The organization got CNN to do a story about the program. They filmed the setup of the computer in the home and came back a few weeks later for the follow up story.

    Although, the story was about access to technology in the African American community the surprise was, they had a little girl struggling with math in school. She was in the 2nd grade and was using our Pop Math software on the computer. Her teacher sent a letter home stating the child's grade went up two grade points in three weeks and wanted to know what they were doing with her.

     

    "what is really needed for success is creating an environment where children can make choices about what they "do" in the classroom. You can start this by listening to what the boys are saying and structuring activities that reflect their interests along with what you know will make a difference in their school success,"

    In an era of structured educational settings,  Early Learning Development Standards and Common Core can we count on our educational ecosystem to listen to what boys are saying and structure activities to reflect their interest?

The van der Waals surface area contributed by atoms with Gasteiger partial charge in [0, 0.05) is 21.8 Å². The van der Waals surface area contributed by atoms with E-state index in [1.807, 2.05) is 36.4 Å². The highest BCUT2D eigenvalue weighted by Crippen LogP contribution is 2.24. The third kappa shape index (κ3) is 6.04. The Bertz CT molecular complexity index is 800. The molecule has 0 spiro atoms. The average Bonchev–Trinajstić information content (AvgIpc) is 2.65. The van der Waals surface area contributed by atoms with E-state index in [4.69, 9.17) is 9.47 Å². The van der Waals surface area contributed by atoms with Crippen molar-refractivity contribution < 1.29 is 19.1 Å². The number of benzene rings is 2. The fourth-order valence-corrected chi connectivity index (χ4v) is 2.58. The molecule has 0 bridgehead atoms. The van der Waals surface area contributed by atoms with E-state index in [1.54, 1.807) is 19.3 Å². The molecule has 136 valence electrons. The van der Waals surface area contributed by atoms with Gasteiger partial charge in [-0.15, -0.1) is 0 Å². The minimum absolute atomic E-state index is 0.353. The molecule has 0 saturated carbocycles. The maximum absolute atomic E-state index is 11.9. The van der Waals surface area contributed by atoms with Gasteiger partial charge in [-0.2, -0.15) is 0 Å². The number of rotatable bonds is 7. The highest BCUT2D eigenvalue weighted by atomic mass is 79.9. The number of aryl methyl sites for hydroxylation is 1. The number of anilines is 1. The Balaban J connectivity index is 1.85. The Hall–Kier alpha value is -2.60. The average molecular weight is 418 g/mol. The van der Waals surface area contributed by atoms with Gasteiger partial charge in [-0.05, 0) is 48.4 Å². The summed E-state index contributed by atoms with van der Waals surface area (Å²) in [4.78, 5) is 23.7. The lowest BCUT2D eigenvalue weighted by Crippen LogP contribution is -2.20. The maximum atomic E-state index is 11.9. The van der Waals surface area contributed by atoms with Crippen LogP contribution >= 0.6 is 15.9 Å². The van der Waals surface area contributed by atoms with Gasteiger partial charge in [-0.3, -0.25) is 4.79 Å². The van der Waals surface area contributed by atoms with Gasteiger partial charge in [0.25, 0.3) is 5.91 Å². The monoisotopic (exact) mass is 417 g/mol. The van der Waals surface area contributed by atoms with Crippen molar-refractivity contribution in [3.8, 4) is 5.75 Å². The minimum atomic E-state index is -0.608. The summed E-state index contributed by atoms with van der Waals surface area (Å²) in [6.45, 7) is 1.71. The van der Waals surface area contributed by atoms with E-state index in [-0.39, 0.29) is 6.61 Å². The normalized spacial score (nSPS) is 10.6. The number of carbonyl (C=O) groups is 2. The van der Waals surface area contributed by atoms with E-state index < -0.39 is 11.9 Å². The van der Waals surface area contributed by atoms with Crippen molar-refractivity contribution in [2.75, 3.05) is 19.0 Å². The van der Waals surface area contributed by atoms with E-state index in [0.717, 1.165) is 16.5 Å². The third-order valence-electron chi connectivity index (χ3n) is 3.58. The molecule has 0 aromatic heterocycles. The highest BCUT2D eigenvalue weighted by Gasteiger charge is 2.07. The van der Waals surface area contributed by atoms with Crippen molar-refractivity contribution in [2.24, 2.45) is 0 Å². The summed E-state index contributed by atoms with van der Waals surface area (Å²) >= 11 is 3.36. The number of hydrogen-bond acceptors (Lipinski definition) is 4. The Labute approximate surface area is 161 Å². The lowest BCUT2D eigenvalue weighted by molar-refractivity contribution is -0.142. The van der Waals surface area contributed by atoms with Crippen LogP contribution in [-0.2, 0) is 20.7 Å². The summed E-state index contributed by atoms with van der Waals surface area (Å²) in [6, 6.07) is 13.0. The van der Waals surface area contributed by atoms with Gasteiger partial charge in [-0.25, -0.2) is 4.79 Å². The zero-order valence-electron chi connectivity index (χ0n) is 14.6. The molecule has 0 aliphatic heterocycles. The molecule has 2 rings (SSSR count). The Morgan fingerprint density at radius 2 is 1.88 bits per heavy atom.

A child entering early learning centers today will be exiting in a global economy by college graduation that has self-driving cars, drones that deliver to your doorstep, cryptocurrency that has made the physical dollar obsolete, livable communities on Mars and medical breakthroughs with life expectancy of over 150 years.

    These are the articles and discoveries we read daily,  just a small subset of innovations being created in our new world economy.

    According to labor statistic, half the jobs and labor force of  2018 will not exist or be transformed by 2028.  When today's early learners are tomorrows leaders, inventors  and orchestrates  the next level of world advancement how should we be preparing them?

    20 years ago, my first son was on the computer at 3 years old. Today he's writing a screen play making his way into acting and directing. My youngest son who was six months old at the time just tapped on the keys to see what happened. Today, he's studying to be a commercial pilot.

    Do I believe technology cultivates success? Absolutely unequivocally without a doubt. I also believe Dupo, Lego's, Lincoln logs and natural play was an equally significant part of their development. In as much, everything we expose our children to must be monitored and proportioned with appropriate measures. Children need diversity in learning, we all gravitate to what we love and that is where we excel.